Perspective: Why Arguments for Regulating Social Media Fail the First Amendment Test

iphone with social media icons on home screen

Should Twitter, Facebook, YouTube, and other social media platforms be able to ban users, including former presidents and members of Congress? Should they be required to remove disputed, misleading or outright incorrect information?

Many Americans are frustrated with social media’s moderation – too much or too little – and some are asking the government to step in.

These companies have their own First Amendment rights. Any attempts to hold them accountable must be accompanied by a compelling government interest and be written narrowly enough to not infringe protected speech. Forcing Twitter to host those with whom the company disagrees or forcing Facebook to police misinformation would not satisfy either of these requirements.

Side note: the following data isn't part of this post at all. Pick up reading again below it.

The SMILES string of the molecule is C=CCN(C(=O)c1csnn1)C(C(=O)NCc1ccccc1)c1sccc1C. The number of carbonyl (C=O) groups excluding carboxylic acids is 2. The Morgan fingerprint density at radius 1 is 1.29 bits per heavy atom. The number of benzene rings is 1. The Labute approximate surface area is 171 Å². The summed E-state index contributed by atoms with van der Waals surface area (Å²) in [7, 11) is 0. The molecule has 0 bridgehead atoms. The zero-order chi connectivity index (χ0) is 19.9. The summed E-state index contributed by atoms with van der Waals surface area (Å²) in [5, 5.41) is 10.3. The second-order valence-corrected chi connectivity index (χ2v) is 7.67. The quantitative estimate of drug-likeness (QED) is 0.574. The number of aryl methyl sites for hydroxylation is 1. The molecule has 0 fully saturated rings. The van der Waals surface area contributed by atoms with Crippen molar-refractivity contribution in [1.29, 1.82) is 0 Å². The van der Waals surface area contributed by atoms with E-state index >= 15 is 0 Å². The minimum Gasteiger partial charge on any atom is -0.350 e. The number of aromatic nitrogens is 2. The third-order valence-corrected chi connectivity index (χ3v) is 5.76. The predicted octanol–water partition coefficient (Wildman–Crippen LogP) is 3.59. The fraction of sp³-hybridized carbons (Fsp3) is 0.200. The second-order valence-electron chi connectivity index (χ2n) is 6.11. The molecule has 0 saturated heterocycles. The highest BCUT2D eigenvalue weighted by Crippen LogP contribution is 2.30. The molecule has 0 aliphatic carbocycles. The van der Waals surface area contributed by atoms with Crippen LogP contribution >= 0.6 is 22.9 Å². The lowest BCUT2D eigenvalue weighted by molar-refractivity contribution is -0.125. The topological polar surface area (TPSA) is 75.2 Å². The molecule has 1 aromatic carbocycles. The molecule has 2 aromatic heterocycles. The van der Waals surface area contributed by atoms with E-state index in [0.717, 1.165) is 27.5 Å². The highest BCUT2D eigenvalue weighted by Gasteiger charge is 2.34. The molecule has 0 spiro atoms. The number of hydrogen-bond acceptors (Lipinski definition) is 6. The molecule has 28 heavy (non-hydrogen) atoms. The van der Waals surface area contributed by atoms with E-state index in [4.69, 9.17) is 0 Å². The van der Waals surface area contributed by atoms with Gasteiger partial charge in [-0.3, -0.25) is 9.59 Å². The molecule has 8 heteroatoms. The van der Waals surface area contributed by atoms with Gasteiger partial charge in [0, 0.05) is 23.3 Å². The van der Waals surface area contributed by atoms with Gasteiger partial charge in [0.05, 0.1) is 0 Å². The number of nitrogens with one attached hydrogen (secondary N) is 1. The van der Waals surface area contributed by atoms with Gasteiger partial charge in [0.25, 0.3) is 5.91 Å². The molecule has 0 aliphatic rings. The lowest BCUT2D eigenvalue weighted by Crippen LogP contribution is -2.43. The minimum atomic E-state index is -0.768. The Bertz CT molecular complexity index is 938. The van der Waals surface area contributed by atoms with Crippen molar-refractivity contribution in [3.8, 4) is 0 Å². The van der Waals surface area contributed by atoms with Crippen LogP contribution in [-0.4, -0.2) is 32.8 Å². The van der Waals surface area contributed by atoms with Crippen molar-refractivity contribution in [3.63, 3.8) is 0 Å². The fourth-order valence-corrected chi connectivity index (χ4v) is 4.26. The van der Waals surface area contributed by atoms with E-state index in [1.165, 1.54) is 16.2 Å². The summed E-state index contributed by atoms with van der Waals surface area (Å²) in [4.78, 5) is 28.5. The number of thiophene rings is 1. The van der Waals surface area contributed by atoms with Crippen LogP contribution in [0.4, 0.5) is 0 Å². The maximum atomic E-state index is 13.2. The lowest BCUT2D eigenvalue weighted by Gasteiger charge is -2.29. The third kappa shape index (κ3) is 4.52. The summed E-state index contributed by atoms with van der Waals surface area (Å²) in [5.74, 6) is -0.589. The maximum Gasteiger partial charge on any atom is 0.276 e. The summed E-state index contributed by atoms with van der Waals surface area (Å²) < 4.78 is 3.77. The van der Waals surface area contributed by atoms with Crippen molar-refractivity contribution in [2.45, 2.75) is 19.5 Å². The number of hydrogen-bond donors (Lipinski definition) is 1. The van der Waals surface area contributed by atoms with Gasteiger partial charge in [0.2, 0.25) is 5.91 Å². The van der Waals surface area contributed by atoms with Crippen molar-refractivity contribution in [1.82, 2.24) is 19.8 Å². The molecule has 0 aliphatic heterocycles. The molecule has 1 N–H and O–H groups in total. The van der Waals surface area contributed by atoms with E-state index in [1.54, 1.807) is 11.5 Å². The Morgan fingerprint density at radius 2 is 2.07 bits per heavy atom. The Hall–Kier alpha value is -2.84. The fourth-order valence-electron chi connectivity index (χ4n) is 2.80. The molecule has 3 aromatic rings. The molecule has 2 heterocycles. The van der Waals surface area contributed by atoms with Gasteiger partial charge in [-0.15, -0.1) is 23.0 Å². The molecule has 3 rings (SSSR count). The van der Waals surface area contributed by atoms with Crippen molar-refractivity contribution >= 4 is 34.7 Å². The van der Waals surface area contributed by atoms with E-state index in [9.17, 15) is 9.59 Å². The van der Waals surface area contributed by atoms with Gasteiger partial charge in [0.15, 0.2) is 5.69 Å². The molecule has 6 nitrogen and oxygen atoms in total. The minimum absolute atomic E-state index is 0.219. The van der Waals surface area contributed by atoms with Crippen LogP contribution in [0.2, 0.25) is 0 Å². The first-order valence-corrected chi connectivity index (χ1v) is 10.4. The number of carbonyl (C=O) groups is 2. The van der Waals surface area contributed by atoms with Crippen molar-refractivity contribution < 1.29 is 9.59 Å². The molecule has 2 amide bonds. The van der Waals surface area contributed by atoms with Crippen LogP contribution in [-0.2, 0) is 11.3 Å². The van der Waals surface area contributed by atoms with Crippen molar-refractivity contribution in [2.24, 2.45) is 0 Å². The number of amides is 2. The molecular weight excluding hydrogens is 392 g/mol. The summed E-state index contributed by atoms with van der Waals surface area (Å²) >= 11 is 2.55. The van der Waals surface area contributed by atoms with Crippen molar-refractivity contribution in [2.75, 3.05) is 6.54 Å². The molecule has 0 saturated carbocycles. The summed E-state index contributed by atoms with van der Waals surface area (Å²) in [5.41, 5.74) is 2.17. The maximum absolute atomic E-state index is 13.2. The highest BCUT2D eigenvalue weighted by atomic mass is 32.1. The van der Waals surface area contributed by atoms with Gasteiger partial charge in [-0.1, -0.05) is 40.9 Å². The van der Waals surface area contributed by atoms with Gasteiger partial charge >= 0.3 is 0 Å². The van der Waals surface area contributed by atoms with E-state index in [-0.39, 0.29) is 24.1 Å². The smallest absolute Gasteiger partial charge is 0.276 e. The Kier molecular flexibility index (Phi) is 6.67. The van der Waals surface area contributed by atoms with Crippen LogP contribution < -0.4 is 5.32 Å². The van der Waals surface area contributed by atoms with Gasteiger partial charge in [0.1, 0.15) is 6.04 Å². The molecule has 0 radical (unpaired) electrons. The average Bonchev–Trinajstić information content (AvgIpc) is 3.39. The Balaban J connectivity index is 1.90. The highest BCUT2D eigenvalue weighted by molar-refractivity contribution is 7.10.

That’s why supporters of government regulation have been seeking new justifications. Many have taken up this task. So far, all have failed.

Misinformation and the First Amendment

State legislatures in New York and Washington tried to tackle misinformation online. Neither of the states’ bills have passed, and both appear clearly unconstitutional because the First Amendment protects the general right to make false statements (other than the narrowly defined areas of defamation or false advertising).

Some states have attempted to prevent social media platforms from suspending, banning or otherwise punishing speakers who violate their broad terms of service. Bills introduced in Texas and Florida have been immediately – and successfully – challenged in court. Similar bills have been introduced in Georgia and Ohio.